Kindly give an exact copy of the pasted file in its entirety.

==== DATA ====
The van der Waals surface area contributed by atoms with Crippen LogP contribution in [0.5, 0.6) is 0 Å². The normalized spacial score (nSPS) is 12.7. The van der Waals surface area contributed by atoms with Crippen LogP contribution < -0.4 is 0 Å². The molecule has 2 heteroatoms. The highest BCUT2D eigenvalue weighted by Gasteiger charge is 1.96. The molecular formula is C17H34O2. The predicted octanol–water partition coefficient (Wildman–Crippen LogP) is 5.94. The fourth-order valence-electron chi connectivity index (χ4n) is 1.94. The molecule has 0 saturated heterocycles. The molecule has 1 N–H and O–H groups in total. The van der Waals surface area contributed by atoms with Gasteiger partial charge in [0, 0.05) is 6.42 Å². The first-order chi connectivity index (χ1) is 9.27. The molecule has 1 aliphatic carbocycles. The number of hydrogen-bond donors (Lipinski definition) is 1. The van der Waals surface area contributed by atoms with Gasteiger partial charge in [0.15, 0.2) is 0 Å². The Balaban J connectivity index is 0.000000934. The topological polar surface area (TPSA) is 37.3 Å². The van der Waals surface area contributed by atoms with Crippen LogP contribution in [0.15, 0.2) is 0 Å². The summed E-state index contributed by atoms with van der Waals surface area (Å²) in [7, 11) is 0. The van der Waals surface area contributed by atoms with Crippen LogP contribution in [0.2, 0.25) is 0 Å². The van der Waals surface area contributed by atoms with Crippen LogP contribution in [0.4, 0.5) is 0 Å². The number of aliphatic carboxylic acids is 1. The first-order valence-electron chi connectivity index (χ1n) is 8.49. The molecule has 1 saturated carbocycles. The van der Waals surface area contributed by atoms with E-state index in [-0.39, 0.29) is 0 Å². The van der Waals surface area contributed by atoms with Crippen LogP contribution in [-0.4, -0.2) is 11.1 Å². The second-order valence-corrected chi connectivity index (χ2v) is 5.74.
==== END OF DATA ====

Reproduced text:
The van der Waals surface area contributed by atoms with Crippen LogP contribution in [0.5, 0.6) is 0 Å². The normalized spacial score (nSPS) is 12.7. The van der Waals surface area contributed by atoms with Crippen LogP contribution < -0.4 is 0 Å². The molecule has 2 heteroatoms. The highest BCUT2D eigenvalue weighted by Gasteiger charge is 1.96. The molecular formula is C17H34O2. The predicted octanol–water partition coefficient (Wildman–Crippen LogP) is 5.94. The fourth-order valence-electron chi connectivity index (χ4n) is 1.94. The molecule has 0 saturated heterocycles. The molecule has 1 N–H and O–H groups in total. The van der Waals surface area contributed by atoms with Gasteiger partial charge in [0, 0.05) is 6.42 Å². The first-order chi connectivity index (χ1) is 9.27. The molecule has 1 aliphatic carbocycles. The number of hydrogen-bond donors (Lipinski definition) is 1. The van der Waals surface area contributed by atoms with Gasteiger partial charge in [0.15, 0.2) is 0 Å². The Balaban J connectivity index is 0.000000934. The topological polar surface area (TPSA) is 37.3 Å². The van der Waals surface area contributed by atoms with Crippen LogP contribution in [0.15, 0.2) is 0 Å². The summed E-state index contributed by atoms with van der Waals surface area (Å²) in [7, 11) is 0. The van der Waals surface area contributed by atoms with Crippen LogP contribution in [0.2, 0.25) is 0 Å². The van der Waals surface area contributed by atoms with Crippen LogP contribution in [0.4, 0.5) is 0 Å². The number of aliphatic carboxylic acids is 1. The first-order valence-electron chi connectivity index (χ1n) is 8.49. The molecule has 1 saturated carbocycles. The van der Waals surface area contributed by atoms with E-state index in [-0.39, 0.29) is 0 Å². The van der Waals surface area contributed by atoms with Crippen LogP contribution in [-0.4, -0.2) is 11.1 Å². The second-order valence-corrected chi connectivity index (χ2v) is 5.74.